By allowing ads to appear on this site, you support the local businesses who, in turn, support great local journalism.
Why does Forsyth County smell so bad, and when will it end?
082920 Forsyth Smells WEB
Vapor rises out of the Koch Foods factory in downtown Cumming on Friday, Aug. 28, 2020. - photo by Brian Paglia

Forsyth County smells bad. It smells like sewage. No, it smells like rotten eggs. It smells in North Forsyth. Or, wait, it smells in South Forsyth, too. And near the Cherokee County line. OK, basically everywhere.

“We’ve been looking at it for over a week,” said Chris Grimes, director of Forsyth County’s emergency management department, “trying to figure out what’s going on.”

Since last Wednesday, residents have flooded officials with Forsyth County government and the city of Cumming with complaints about strong, persistent foul odors permeating all parts of the community.

Grimes says the city and county have “spent a lot of hours” looking for the source. They’ve inspected sewers, water treatment plants and creeks. They’ve talked to Tyson Foods about its poultry rendering plant on Leland Drive in North Forsyth, and the Tyson and Koch Foods chicken processing plants in downtown Cumming, all common sources of odor complaints over the years.

Tyson told the Forsyth County News that it has received some complaints about an odor near its rendering plant and investigated its equipment and facilities. A formal complaint was filed with the Georgia Environmental Protection Division on Aug. 17, according to its Complaint Tracking System, and was forwarded to the Georgia Department of Agriculture.

Tyson said it has communicated with both agencies, as well as the county, in the last week about the complaints.

“If Tyson becomes aware of any issues with our operations, we work to promptly address and resolve them,” said Morgan Watchous, communications manager with Tyson.

Even more confusing, complaints from residents described different types of smells in different parts of the county, Grimes said.

“There was not one specific source for the smell that we could come up with so far,” Grimes said.

Without an obvious cause of the smell, Grimes called the National Weather Service. He asked them to look into the weather patterns around Forsyth County.

The National Weather Service said that conditions in the area had been “muggy” with “stagnant air – not a lot of airflow,” Grimes said.

“Those smells are just not moving like they normally would,” he added.

According to Bill Murphey, state climatologist and chief meteorologist for the Environmental Protection Division of the Georgia Department of Natural Resources, the state has experienced a lot of humidity this summer, mostly due to a “southwesterly flow” that brings moisture from the Gulf of Mexico.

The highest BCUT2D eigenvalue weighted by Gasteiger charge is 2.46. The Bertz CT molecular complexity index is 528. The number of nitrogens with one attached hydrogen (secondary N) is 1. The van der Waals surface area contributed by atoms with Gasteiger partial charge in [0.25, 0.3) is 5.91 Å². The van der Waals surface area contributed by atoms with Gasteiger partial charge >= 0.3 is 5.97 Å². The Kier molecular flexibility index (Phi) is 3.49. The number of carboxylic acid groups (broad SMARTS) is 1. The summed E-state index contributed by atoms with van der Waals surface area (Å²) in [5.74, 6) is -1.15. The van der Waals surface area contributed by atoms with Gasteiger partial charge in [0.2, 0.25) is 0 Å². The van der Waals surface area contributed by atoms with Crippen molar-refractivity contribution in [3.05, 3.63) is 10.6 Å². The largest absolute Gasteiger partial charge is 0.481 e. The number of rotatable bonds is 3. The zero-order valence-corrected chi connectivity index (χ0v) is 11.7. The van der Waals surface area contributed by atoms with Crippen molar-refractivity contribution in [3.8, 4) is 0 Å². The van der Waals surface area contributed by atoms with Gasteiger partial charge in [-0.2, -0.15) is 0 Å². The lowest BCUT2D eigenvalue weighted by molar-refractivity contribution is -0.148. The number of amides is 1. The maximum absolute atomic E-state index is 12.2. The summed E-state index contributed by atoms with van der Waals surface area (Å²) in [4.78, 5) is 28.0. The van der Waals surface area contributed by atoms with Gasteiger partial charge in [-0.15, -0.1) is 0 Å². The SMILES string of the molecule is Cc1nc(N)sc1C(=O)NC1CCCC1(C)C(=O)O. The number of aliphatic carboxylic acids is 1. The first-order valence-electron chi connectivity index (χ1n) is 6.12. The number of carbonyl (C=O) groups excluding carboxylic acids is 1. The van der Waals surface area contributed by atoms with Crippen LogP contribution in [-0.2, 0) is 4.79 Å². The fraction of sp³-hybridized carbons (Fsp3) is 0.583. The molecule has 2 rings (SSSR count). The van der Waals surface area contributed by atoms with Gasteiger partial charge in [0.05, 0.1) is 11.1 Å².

That increases the amount of water vapor in the air, he said, which can “play a role in maybe holding odors around longer,” Murphey said.

It’s also possible that Forsyth County has been experiencing a meteorological condition known as a temperature inversion.

Normally, temperature decreases with height in the lower atmosphere, Murphey said, and air is free to rise. But sometimes a layer of warm air can develop above the surface during high-pressure systems when the weather is fair and calm, trapping colder air beneath it.

That layer “acts as a lid on the atmosphere,” Murphey said, and blocks air – including the odors in it.

“Odors can build up under those meteorological conditions,” he said.

Temperature inversion can be impacted by several things, Murphey said, from the sun, atmospheric conditions, even geography. In fact, it is most common in rural areas (like, say, North Forsyth) and valleys (like around Sawnee Mountain).

So it’s possible that a perfect storm of factors have combined to amplify the smelliest parts of Forsyth County.

Murphey said it would take “a Ph.D. study” to know for certain.

“At this point, it’s a theory,” Grimes said.

Here for you since 1908

Help us to keep our fast-growing community informed with in-depth, accurate reporting.


Not ready to subscribe? DONATE.

Which means Forsyth County’s collective nose could be at the whim of Mother Nature.

But there is hope. All it takes is a new weather pattern to come along and “push” or “break” the temperature inversion, Murphey said. In short: it takes wind.

Friday already saw signs of change.

After days of “calm” winds, according to the National Weather Service, Forsyth County experienced a stronger flow from the southwest, with top speeds of 10 MPH. The forecast for Saturday calls for even stronger gusts of up to 25 MPH as the remnants of Hurricane Laura move into the region.

“There should be fairly decent (air) mixing as that system approaches us,” Murphey said.